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Wally Pfister interview


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#1 Francesco Bonomo

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Posted 09 February 2011 - 07:25 AM

a very good and pretty long recent interview with Wally Pfister, ASC


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#2 Francesco Bonomo

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Posted 17 February 2011 - 12:40 PM

...and another one, posted today on Kodak website for their "Film. No compromise" series:

http://motion.kodak....ister/index.htm
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#3 Steven Carubia

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Posted 17 February 2011 - 07:28 PM

a very good and pretty long recent interview with Wally Pfister, ASC



Seems like a cool guy to hang out with!
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#4 Steven Carubia

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Posted 17 February 2011 - 08:57 PM

...and another one, posted today on Kodak website for their "Film. No compromise" series:

http://motion.kodak....ister/index.htm


With all due respect to film, Kodak is getting desperate and it's painfully obvious.
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#5 Francesco Bonomo

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Posted 18 February 2011 - 05:31 AM

With all due respect to film, Kodak is getting desperate and it's painfully obvious.


Steven, the "Film. No compromise" campaign is not really new, it's been going on for a while. If you take any piece of marketing saying "my product is better than yours" as a sign that a given company is desperate, then Kodak is definitely not alone and doesn't even have the most aggressive campaign. I know the interview has a strong bias, and I would have been surprised if it didn't, but there are a few things in there that make a lot of sense, at least to me (and I guess a few others). Besides, it's just his point of view: some people agree, others don't. What is obvious, IMHO, is that even with lots of 2K and 4K cameras available, there are still LOTS of people shooting film, especially for theatrical distribution.
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#6 Kieran Scannell

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Posted 18 February 2011 - 01:32 PM

Thanks for that find Francesco! He really is a very grounded guy and deserves every plaudit he gets, and I agree wholeheartedly with his attitude
on the pursuit of excellence that he and Chris Nolan fight for. However the reality for the rest of us is very different!
I would shoot film on every project I do given the choice, and have on numerous occasions fought my corner in that respect but I no longer do that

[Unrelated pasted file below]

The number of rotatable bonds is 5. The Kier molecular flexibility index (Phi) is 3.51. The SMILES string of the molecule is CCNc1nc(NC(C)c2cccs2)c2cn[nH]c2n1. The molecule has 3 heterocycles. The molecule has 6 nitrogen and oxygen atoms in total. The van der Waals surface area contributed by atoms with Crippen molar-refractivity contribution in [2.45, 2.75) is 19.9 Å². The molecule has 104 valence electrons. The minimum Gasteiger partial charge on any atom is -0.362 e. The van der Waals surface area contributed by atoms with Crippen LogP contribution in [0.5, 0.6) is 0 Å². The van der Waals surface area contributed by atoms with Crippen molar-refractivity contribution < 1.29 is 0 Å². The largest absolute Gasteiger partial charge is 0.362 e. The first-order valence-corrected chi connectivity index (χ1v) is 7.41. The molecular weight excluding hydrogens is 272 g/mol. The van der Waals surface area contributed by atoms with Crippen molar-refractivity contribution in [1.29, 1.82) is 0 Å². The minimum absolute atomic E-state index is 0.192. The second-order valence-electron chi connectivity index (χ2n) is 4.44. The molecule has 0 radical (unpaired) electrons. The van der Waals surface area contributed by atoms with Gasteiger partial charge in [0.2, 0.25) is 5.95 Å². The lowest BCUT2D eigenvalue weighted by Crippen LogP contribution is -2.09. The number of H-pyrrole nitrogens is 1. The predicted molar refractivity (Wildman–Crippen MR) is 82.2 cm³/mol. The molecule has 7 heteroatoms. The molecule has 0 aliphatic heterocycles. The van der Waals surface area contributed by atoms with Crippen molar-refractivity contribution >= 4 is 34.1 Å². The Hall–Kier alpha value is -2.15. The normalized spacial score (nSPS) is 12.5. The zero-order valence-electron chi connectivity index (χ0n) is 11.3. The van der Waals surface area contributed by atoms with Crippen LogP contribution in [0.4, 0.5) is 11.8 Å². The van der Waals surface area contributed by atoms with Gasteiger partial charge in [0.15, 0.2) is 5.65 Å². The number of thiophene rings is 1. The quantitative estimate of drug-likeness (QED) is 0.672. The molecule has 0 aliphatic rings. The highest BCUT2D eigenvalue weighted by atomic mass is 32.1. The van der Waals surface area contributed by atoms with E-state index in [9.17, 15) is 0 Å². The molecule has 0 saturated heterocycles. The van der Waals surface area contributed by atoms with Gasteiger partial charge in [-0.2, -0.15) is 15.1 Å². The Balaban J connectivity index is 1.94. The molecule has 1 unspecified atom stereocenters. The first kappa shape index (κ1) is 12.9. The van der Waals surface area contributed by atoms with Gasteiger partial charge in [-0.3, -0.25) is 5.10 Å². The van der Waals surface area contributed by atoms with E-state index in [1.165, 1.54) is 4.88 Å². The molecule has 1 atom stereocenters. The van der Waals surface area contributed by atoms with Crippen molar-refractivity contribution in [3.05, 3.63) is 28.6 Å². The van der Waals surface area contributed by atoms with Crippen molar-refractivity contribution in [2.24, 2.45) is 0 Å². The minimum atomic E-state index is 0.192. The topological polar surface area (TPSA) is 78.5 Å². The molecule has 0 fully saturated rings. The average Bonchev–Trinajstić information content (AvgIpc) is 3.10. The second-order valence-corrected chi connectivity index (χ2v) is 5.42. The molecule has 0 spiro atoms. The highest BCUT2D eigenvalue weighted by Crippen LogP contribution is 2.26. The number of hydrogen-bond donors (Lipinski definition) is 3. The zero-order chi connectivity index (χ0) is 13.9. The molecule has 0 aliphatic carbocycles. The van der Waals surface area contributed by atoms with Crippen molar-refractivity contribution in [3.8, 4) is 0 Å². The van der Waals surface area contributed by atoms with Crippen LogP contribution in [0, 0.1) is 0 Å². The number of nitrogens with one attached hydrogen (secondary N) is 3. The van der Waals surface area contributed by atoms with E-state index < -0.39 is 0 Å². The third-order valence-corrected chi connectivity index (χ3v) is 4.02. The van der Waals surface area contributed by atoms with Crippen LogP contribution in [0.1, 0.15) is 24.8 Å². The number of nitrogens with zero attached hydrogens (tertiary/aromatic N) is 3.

because if I do I wont work! it is as simple as that. As a cameraman at the Level I work at ( Mostly commercials these days! ) I have no say on what
systems we use to film on! They tell me what were shooting on! That's the reality for me and I suspect for many other camera people not shooting
feature films for theatrical release.
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#7 Brian Rose

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Posted 18 February 2011 - 01:52 PM

What a great interview! Such a down to earth fellow, so open about his work. Definitely a class act. Now if only we can get him (and Deakins) to join the forum!
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#8 Martin Hawkes

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Posted 18 February 2011 - 02:51 PM

With all due respect to film, Kodak is getting desperate and it's painfully obvious.


As a film student when you hear somebody like Wally Pfister, ASC say that 35mm film is still better than video you feel that its just kodak getting desperate? You should really be paying more attention.

Regards,

M
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#9 Chris Burke

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Posted 18 February 2011 - 04:38 PM

It is my belief that the most grounded people in this business are the ones that produce the best work. I have never worked on a Chris Nolan/Wally Pfister show, but I would bet that it is rather calm and controlled and fun to work on. Their collaborations time and again produce meaningful, memorable work. That says a lot today, where films are a dime a dozen and are made more and more so to perpetuate what ever camera technology is the latest.
He started to make an analogy between oil and acrylic paint but stopped. I often make a comparison between store bought bread and homemade, film being the later. Sure, there is some really quite good store bought bread and that is it. It is really "good" but also kind of vapid and certainly on some degree artificial. Homemade bread is magic. so is film.
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